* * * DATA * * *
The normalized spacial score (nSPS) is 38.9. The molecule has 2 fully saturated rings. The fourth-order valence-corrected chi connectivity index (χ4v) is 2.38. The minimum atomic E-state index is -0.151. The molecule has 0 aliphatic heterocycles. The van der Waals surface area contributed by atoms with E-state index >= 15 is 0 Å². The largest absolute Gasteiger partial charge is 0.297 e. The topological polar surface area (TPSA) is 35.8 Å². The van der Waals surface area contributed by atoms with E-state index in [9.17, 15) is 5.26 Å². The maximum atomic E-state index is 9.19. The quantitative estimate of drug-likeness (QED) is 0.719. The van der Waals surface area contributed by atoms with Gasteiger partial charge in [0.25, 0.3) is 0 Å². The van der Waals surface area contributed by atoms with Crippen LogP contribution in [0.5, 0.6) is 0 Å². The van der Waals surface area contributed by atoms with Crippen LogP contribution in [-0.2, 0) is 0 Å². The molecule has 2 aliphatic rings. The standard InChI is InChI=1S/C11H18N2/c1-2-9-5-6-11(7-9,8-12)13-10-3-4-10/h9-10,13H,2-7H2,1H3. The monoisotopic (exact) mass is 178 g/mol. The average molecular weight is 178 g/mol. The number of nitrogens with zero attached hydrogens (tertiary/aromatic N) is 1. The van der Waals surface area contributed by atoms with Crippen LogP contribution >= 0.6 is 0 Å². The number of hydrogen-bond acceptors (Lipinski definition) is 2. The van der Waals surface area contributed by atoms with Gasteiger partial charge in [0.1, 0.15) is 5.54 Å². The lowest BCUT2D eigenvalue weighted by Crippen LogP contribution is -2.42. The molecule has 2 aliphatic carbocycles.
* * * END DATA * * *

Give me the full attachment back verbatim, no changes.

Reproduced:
The normalized spacial score (nSPS) is 38.9. The molecule has 2 fully saturated rings. The fourth-order valence-corrected chi connectivity index (χ4v) is 2.38. The minimum atomic E-state index is -0.151. The molecule has 0 aliphatic heterocycles. The van der Waals surface area contributed by atoms with E-state index >= 15 is 0 Å². The largest absolute Gasteiger partial charge is 0.297 e. The topological polar surface area (TPSA) is 35.8 Å². The van der Waals surface area contributed by atoms with E-state index in [9.17, 15) is 5.26 Å². The maximum atomic E-state index is 9.19. The quantitative estimate of drug-likeness (QED) is 0.719. The van der Waals surface area contributed by atoms with Gasteiger partial charge in [0.25, 0.3) is 0 Å². The van der Waals surface area contributed by atoms with Crippen LogP contribution in [0.5, 0.6) is 0 Å². The van der Waals surface area contributed by atoms with Crippen LogP contribution in [-0.2, 0) is 0 Å². The molecule has 2 aliphatic rings. The standard InChI is InChI=1S/C11H18N2/c1-2-9-5-6-11(7-9,8-12)13-10-3-4-10/h9-10,13H,2-7H2,1H3. The monoisotopic (exact) mass is 178 g/mol. The average molecular weight is 178 g/mol. The number of nitrogens with zero attached hydrogens (tertiary/aromatic N) is 1. The van der Waals surface area contributed by atoms with Crippen LogP contribution >= 0.6 is 0 Å². The number of hydrogen-bond acceptors (Lipinski definition) is 2. The van der Waals surface area contributed by atoms with Gasteiger partial charge in [0.1, 0.15) is 5.54 Å². The lowest BCUT2D eigenvalue weighted by Crippen LogP contribution is -2.42. The molecule has 2 aliphatic carbocycles.